• Takahiko Tokuda,

    Affiliation Department of Molecular Pathobiology of Brain Diseases, Graduate School of Medical Science, Kyoto Prefectural University of Medicine, Kyoto, Kyoto 602–0841, Japan

  • Katsuya Urakami,

    Affiliation Department of Biological Regulation, School of Health Science, Faculty of Medicine, Tottori University, Yonago, Tottori 683–8503, Japan

  • Kumiko Utsumi,

    Affiliation Department of Neuropsychiatry, Sunagawa City Medical Center, Sunagawa, Hokkaido 073–0196, Japan

  • Kenji Wada,

    Affiliation Division of Neurology, Department of Brain and Neurosciences, Faculty of Medicine, Tottori University, Yonago, Tottori 683–8504, Japan

  • Yukihiko Washimi,

    Affiliation Department for Cognitive Disorders, Hospital of National Center for Geriatrics and Gerontology, Obu, Aichi 474–8511, Japan

  • Junichi Yamasaki,

    Affiliation Division of Cardiovascular Medicine, Department of Internal Medicine, Ohmori Hospital, Toho University School of Medicine, Ota, Tokyo143–8541, Japan

  • Shouhei Yamashina,

    Affiliation Division of Cardiovascular Medicine, Department of Internal Medicine, Ohmori Hospital, Toho University School of Medicine, Ota, Tokyo143–8541, Japan

  •  [ ... ],
  • Masahito Yamada

    m-yamada@med.kanazawa-u.ac.jp

    Affiliation Department of Neurology and Neurobiology of Aging, Kanazawa University Graduate School of Medical Science, Kanazawa, Ishikawa 920–8640, Japan

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Diagnostic Accuracy of 123I-Meta-Iodobenzylguanidine Myocardial Scintigraphy in Dementia with Lewy Bodies: A Multicenter Study

  • Mitsuhiro Yoshita, 
  • Heii Arai, 
  • Hiroyuki Arai, 
  • Tetsuaki Arai, 
  • Takashi Asada, 
  • Hiroshige Fujishiro, 
  • Haruo Hanyu, 
  • Osamu Iizuka, 
  • Eizo Iseki, 
  • Kenichi Kashihara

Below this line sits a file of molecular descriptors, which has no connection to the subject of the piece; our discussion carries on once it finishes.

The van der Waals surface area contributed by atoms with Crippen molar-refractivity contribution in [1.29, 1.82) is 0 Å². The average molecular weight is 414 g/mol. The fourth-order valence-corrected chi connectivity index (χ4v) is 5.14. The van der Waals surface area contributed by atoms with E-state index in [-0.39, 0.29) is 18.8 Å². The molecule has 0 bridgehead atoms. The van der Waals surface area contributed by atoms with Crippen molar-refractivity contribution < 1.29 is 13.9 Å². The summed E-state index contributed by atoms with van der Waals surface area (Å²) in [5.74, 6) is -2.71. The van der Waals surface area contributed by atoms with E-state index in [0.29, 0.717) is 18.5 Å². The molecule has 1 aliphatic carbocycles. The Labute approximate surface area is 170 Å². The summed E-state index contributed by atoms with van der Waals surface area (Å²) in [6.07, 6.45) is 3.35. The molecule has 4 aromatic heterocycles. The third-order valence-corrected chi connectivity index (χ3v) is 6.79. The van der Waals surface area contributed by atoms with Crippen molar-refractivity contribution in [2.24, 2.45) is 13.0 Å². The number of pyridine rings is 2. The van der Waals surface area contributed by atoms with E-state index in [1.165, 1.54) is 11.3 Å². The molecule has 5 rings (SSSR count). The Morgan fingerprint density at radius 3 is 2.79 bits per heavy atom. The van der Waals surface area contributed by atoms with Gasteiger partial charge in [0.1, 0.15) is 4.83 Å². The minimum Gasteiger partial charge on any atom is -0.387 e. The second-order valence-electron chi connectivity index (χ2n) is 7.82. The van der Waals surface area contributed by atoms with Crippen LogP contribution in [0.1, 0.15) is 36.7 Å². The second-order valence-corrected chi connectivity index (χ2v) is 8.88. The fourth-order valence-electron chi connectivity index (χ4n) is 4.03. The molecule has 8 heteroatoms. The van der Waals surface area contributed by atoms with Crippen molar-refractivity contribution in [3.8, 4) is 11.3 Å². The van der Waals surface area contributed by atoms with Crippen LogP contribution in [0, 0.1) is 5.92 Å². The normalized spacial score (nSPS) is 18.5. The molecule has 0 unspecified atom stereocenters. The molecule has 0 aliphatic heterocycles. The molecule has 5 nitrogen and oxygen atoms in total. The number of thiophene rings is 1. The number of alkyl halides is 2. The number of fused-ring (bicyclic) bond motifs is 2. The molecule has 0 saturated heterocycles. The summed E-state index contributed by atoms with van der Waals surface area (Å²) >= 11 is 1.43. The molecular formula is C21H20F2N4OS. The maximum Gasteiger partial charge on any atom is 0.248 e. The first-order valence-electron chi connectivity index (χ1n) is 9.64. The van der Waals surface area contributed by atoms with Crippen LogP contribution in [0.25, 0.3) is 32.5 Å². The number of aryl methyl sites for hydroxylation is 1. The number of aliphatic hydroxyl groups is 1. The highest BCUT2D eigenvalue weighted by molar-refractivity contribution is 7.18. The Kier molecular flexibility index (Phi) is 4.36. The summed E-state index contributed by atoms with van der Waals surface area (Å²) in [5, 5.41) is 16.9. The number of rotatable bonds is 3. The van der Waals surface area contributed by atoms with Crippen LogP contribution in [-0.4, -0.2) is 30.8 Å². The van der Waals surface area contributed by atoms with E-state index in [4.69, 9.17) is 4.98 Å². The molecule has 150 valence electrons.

PLOS
x

Abstract

Background and Purpose

Dementia with Lewy bodies (DLB) needs to be distinguished from Alzheimer’s disease (AD) because of important differences in patient management and outcome. Severe cardiac sympathetic degeneration occurs in DLB, but not in AD, offering a potential system for a biological diagnostic marker. The primary aim of this study was to investigate the diagnostic accuracy, in the ante-mortem differentiation of probable DLB from probable AD, of cardiac imaging with the ligand 123I-meta-iodobenzylguanidine (MIBG) which binds to the noradrenaline reuptake site, in the first multicenter study.

Methods

We performed a multicenter study in which we used 123I-MIBG scans to assess 133 patients with clinical diagnoses of probable (n = 61) or possible (n = 26) DLB or probable AD (n = 46) established by a consensus panel. Three readers, unaware of the clinical diagnosis, classified the images as either normal or abnormal by visual inspection. The heart-to-mediastinum ratios of 123I-MIBG uptake were also calculated using an automated region-of-interest based system.

Results

Using the heart-to-mediastinum ratio calculated with the automated system, the sensitivity was 68.9% and the specificity was 89.1% to differentiate probable DLB from probable AD in both early and delayed images. By visual assessment, the sensitivity and specificity were 68.9% and 87.0%, respectively. In a subpopulation of patients with mild dementia (MMSE ≥ 22, n = 47), the sensitivity and specificity were 77.4% and 93.8%, respectively, with the delayed heart-to-mediastinum ratio.

Conclusions

Our first multicenter study confirmed the high correlation between abnormal cardiac sympathetic activity evaluated with 123I-MIBG myocardial scintigraphy and a clinical diagnosis of probable DLB. The diagnostic accuracy is sufficiently high for this technique to be clinically useful in distinguishing DLB from AD, especially in patients with mild dementia.

Introduction